Haleon (LSE:HLN) shares didn’t perform particularly well during the company’s first week as a separately listed company after its split from GSK. The listing was long-awaited, and was the largest listing in Europe for over a decade. Haleon is now the world’s largest standalone consumer health business.
The demerger was touted as being positive for both the new-look GSK (formerly GlaxoSmithKline) and Haleon, and both businesses are clearly very different from each other.
So, is Haleon primed to soar following the demerger?
Priced at 330p a share, Haleon had a market valuation of £30.5bn. The sale raised plenty of money for GSK, but it’s far less than the £50bn that Unilever was willing to pay earlier in the year.
Haleon’s debut price was largely in line with market expectations, but its enterprise value is around £40bn, taking into account the company’s £10bn in debt.
So I might be wondering why GSK didn’t accept Unilever’s offer.
Having made around £9.6bn in 2021, Haleon is forecast to achieve revenues of around £10.7bn in 2022, according to Barclays analysts. This is particularly impressive considering GSK’s consumer health business only brought in £4bn in 2014.
The forward price-to-earnings ratio is around 18 — more than the FTSE 100 average — given Barclays’s EPS forecast of 16.6p for 2022.
And Haleon is poised to generate above-market annual organic revenue growth of 4% to 6% in the medium term, according to GSK.
Credit Suisse initiated coverage of Haleon at “outperform” with a 368p price target.
The stock clearly has some upside when I consider the enterprise value and the price Unilever was willing to pay. It’s even feasible that Unilever could attempt to buy out the company again, with the share price considerably lower than what it had offered (but its own shareholders might not be happy at that prospect!)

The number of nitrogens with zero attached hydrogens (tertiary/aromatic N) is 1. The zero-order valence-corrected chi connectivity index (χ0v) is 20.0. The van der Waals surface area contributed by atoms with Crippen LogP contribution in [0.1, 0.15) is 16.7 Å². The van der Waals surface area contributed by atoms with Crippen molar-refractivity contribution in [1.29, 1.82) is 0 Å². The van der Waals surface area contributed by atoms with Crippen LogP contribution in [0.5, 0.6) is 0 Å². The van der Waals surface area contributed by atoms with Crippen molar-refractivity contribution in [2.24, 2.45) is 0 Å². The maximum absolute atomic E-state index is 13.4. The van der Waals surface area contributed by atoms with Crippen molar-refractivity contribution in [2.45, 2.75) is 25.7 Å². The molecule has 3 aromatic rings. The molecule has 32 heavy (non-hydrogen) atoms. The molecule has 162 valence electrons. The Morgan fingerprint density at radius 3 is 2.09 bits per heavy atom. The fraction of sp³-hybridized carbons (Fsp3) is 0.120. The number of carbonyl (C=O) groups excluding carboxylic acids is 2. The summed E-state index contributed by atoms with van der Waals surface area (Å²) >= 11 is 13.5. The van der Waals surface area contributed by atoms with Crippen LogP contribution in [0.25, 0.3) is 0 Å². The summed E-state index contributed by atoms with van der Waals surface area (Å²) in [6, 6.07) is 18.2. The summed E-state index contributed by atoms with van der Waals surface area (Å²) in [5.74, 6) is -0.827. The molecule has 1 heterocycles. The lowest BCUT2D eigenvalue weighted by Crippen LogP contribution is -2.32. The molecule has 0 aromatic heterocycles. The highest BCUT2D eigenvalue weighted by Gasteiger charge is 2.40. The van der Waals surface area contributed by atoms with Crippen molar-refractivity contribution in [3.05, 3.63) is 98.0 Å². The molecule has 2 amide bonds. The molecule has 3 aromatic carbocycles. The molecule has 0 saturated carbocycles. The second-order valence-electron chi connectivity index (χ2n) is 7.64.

Recent performance has been positive too. Haleon sales rose 14% to £2.6bn as of GSK’s last report, with strong growth across all categories. International sales rose 11%, which should be good for the balance sheet as the pound depreciates.
Haleon also has some defensive qualities, namely the strength of the brands it owns, such as Sensodyne, Advil, and Voltaren. That gives it pricing power and a competitive advantage. For example, Unilever’s positive results today were because it was able to past on higher costs of its strong brands to customers.
According to SkyQuest Technology, the consumer health market should reach a value of $486m by 2027, at a CAGR of 6.1% from 2021. This is certainly positive for Haleon.
It has strong margins around 25.9%, considerably better than peers. Reckitt Benckiser’s consumer health business is only 21.8%. But this strong margin may mean it’s unlikely to improve further in the future.
Debt is a concern too. Haleon carries a sizeable proportion of GSK’s debt. The firm starts life with a net debt-to-cash-profits ratio of around four, twice that of GSK.
Should I buy the stock?
For now, I’m holding off buying, but it’s on my watchlist. It’s looking a little expensive on this year’s earnings and I want to see how things play out. I’m not ruling out a buy, but I don’t think it’s primed to soar just yet.
The post Are Haleon shares primed to soar after the demerger? appeared first on The Motley Fool UK.
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James Fox owns shares in Unilever and Barclays. The Motley Fool UK has recommended Barclays, Reckitt plc, and Unilever. Views expressed on the companies mentioned in this article are those of the writer and therefore may differ from the official recommendations we make in our subscription services such as Share Advisor, Hidden Winners and Pro. Here at The Motley Fool we believe that considering a diverse range of insights makes us better investors.